I imagine that many successful bloggers were blog readers, initially, and without knowing it, spent some timing honing their vision. I’ve spent the better part of 12 years teaching and successfully avoiding writing about it.
As a short-fiction writer, years ago, I used to read excellent short stories and I would ache – closing the book and sighing: they were so beautiful – I was hungry to be part of a genre that produced such beauty. I wrote about 10 decent short stories and then retired as a writer, or so it seemed. I was 29 and had no perspective.
And though now, I own and use at least 5 screens per day, I run a paperless class, and I can scour the internet for hours, looking for tools to make me a better teacher, I’ve never wanted to write a blog. I can’t twitter my way out of a paper bag. And most of my Facebook posts feature my cat, my girlfriend, or both. Sometimes, a picture of a shark – or rather, a picture of a picture of a shark.
But now I have a blog, and it’s not about cats or sharks or food, but it’s about teaching. That much I know. And while I don’t love blogging, per se, I love writing, and I definitely love teaching. A friend of mine, recently gave me the following compliment: “I’ve never met anyone as driven to perfect his craft as you are.”
There are a number of things I have felt driven to do in my life: in no particular order: learn to ask a girl on a date, learn to accept no, learn to accept yes, learn to be in relationship, learn tae kwon do, learn capoeira, learn to dress (like really dress), learn to salsa dance (a lot of learning, see?), visit India, visit Africa, learn Talmud, learn to wrap tefillin, learn to be in a grown-up relationship. I’ve been successful at most of these.
Teaching is different, however, because if I, at any time, had lost my drive to do any of the above, I could have carried merrily (or depressedly) along – same old me, not doing karate, not going to classes, not salsa dancing, not traveling, wearing too much orange. I’d be me – just more boring, less-or-unfulfilled.
But I am actually a teacher. I can’t not be a teacher. When I was 15, I taught my next-door-neighbor guitar, and have been teaching non-stop. Both of my parents are teachers. My brother and my biggest heroes growing up were teachers. (Even Google seems unable to resurrect Mr. Franzen and Mr. Kellett, whom I will never forget). My friends are teachers and many of my teachers are my friends. And being a teacher for 12 years, without losing a drop of drive to be better, requires near-obsession. I cannot be an average teacher. I don’t want to be a good teacher or a great teacher. I want my students, in spring, to feel like they’ve been transformed – shot into space, in a capsule-full of fellow travelers. Returning older and wiser and maybe a bit obsessed, too. I want them to laugh daily, I want them so say, “whoa,” weekly, I want them to feel, at least once a month, the way I felt when, in my first year of studying Torah from Judy Klitnser, at Pardes in Jerusalem, I would think, “this is BIG. This is very BIG.” And to that, I want to add the eerie weirdness that happens when reasonably curious students and passionate teacher and deep text and maybe some pop culture, some technology, some nerdiness, some excellent music, some “question authority,” some, “be yourself,” and some, “I know you can say it better” all come together.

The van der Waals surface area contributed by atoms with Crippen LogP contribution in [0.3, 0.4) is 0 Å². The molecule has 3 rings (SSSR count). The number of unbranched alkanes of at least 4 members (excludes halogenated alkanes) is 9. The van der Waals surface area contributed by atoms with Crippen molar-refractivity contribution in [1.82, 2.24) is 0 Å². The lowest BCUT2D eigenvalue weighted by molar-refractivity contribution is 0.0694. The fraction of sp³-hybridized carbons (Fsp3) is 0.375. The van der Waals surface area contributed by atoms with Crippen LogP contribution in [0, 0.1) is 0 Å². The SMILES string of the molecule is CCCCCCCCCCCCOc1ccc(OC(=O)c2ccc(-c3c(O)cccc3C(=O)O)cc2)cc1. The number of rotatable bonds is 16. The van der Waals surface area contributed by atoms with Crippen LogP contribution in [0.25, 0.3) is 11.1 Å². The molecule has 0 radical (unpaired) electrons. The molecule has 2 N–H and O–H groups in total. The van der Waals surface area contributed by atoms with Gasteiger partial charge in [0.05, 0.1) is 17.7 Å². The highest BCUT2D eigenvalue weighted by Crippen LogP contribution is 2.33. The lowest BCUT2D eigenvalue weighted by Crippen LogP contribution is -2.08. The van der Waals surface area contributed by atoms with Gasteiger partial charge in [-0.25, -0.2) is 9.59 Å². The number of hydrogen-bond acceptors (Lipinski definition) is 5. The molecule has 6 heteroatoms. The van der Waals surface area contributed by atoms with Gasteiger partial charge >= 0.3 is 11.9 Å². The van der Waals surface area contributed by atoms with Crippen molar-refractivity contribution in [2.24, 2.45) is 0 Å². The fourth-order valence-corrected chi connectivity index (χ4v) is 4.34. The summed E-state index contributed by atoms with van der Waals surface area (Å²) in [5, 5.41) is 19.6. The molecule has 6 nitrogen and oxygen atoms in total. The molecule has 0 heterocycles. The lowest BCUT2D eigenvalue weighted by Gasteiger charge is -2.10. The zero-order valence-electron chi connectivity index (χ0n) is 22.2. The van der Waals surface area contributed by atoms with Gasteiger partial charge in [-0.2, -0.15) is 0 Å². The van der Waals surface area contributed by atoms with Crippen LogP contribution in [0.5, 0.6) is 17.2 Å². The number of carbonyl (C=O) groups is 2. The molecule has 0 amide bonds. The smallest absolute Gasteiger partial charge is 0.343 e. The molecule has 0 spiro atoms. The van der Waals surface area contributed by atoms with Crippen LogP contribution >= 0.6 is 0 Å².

So, since I’m positively DRIVEN to teach, then, if this blog will help me in that process, I am driven to write it.
So that’s who I am: who are you?
You might be a teacher. Humanities, probably. Art – litterature – reading – writing. Maybe Jewish Education, though I’m an equal opportunity teaching-maniac.
You are somewhere north of neutral on the “obsessed with teaching” scale, but I don’t expect you to be an “I’ve been playing with classdojo.com for five hours to see what it will do for me” type of person.
You are open to using computers. You might find the idea of technology in the classroom an exciting one.
Like me, you have tried a million things and threw most of them away.
Like me, you really like young people, although you might also wish they came with “mute” and “freeze” buttons.
Like me, you had a special teacher or two or a dozen who made you who you are.
And like me, you’re willing to spend time looking for answers which might only be “good enough for now.”
In return for you visiting this blog, I will share with you some of the tools I have amassed, the systems I have created, the goals I have set. I believe they can bring you to a better place in your teaching.
Maybe together, we can make our classrooms and schools and communities into the most interesting, intelligent, and relevant places on earth.
So, now, I have this blog. Let’s see what it can do…